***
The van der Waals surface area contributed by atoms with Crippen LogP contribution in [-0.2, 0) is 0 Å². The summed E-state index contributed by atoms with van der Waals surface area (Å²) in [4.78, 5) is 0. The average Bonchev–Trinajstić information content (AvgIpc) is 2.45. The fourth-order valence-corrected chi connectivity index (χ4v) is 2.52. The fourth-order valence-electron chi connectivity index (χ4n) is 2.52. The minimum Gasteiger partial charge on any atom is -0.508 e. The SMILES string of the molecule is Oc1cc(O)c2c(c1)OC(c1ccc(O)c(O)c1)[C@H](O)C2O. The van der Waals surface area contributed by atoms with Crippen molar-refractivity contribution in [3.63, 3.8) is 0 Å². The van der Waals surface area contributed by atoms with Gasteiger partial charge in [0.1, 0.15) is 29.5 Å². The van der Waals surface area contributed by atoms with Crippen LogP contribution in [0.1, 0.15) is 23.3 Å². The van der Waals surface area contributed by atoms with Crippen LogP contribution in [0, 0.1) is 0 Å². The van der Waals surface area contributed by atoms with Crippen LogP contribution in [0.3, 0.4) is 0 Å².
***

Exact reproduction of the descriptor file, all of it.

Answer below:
The van der Waals surface area contributed by atoms with Crippen LogP contribution in [-0.2, 0) is 0 Å². The summed E-state index contributed by atoms with van der Waals surface area (Å²) in [4.78, 5) is 0. The average Bonchev–Trinajstić information content (AvgIpc) is 2.45. The fourth-order valence-corrected chi connectivity index (χ4v) is 2.52. The fourth-order valence-electron chi connectivity index (χ4n) is 2.52. The minimum Gasteiger partial charge on any atom is -0.508 e. The SMILES string of the molecule is Oc1cc(O)c2c(c1)OC(c1ccc(O)c(O)c1)[C@H](O)C2O. The van der Waals surface area contributed by atoms with Crippen molar-refractivity contribution in [3.63, 3.8) is 0 Å². The van der Waals surface area contributed by atoms with Gasteiger partial charge in [0.1, 0.15) is 29.5 Å². The van der Waals surface area contributed by atoms with Crippen LogP contribution in [0.1, 0.15) is 23.3 Å². The van der Waals surface area contributed by atoms with Crippen LogP contribution in [0, 0.1) is 0 Å². The van der Waals surface area contributed by atoms with Crippen LogP contribution in [0.3, 0.4) is 0 Å².